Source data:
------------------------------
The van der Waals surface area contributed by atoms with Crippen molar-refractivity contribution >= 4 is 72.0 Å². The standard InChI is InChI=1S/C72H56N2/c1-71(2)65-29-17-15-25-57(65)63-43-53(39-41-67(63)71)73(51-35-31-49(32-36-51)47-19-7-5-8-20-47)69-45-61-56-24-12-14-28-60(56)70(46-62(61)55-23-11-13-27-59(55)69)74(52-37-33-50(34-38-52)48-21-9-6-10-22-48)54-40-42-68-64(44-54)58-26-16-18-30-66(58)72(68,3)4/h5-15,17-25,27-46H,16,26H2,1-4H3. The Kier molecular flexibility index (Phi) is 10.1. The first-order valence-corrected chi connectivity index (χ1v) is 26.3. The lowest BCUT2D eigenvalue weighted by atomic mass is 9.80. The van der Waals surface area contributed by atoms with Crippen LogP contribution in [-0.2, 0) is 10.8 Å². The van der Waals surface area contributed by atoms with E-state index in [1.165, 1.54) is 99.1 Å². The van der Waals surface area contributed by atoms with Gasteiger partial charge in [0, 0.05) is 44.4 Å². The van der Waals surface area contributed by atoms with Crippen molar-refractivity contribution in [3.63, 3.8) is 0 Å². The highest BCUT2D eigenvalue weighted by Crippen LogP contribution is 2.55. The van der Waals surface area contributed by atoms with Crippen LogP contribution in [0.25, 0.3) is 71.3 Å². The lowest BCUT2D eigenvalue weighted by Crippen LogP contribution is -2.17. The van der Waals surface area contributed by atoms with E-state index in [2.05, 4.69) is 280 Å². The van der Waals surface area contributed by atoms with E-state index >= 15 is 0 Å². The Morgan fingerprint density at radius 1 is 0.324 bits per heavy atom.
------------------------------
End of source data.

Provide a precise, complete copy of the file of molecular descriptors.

The van der Waals surface area contributed by atoms with Crippen molar-refractivity contribution >= 4 is 72.0 Å². The standard InChI is InChI=1S/C72H56N2/c1-71(2)65-29-17-15-25-57(65)63-43-53(39-41-67(63)71)73(51-35-31-49(32-36-51)47-19-7-5-8-20-47)69-45-61-56-24-12-14-28-60(56)70(46-62(61)55-23-11-13-27-59(55)69)74(52-37-33-50(34-38-52)48-21-9-6-10-22-48)54-40-42-68-64(44-54)58-26-16-18-30-66(58)72(68,3)4/h5-15,17-25,27-46H,16,26H2,1-4H3. The Kier molecular flexibility index (Phi) is 10.1. The first-order valence-corrected chi connectivity index (χ1v) is 26.3. The lowest BCUT2D eigenvalue weighted by atomic mass is 9.80. The van der Waals surface area contributed by atoms with Crippen LogP contribution in [-0.2, 0) is 10.8 Å². The van der Waals surface area contributed by atoms with E-state index in [1.165, 1.54) is 99.1 Å². The van der Waals surface area contributed by atoms with Gasteiger partial charge in [0, 0.05) is 44.4 Å². The van der Waals surface area contributed by atoms with Crippen molar-refractivity contribution in [3.63, 3.8) is 0 Å². The highest BCUT2D eigenvalue weighted by Crippen LogP contribution is 2.55. The van der Waals surface area contributed by atoms with Crippen LogP contribution in [0.25, 0.3) is 71.3 Å². The lowest BCUT2D eigenvalue weighted by Crippen LogP contribution is -2.17. The van der Waals surface area contributed by atoms with E-state index in [2.05, 4.69) is 280 Å². The van der Waals surface area contributed by atoms with E-state index >= 15 is 0 Å². The Morgan fingerprint density at radius 1 is 0.324 bits per heavy atom.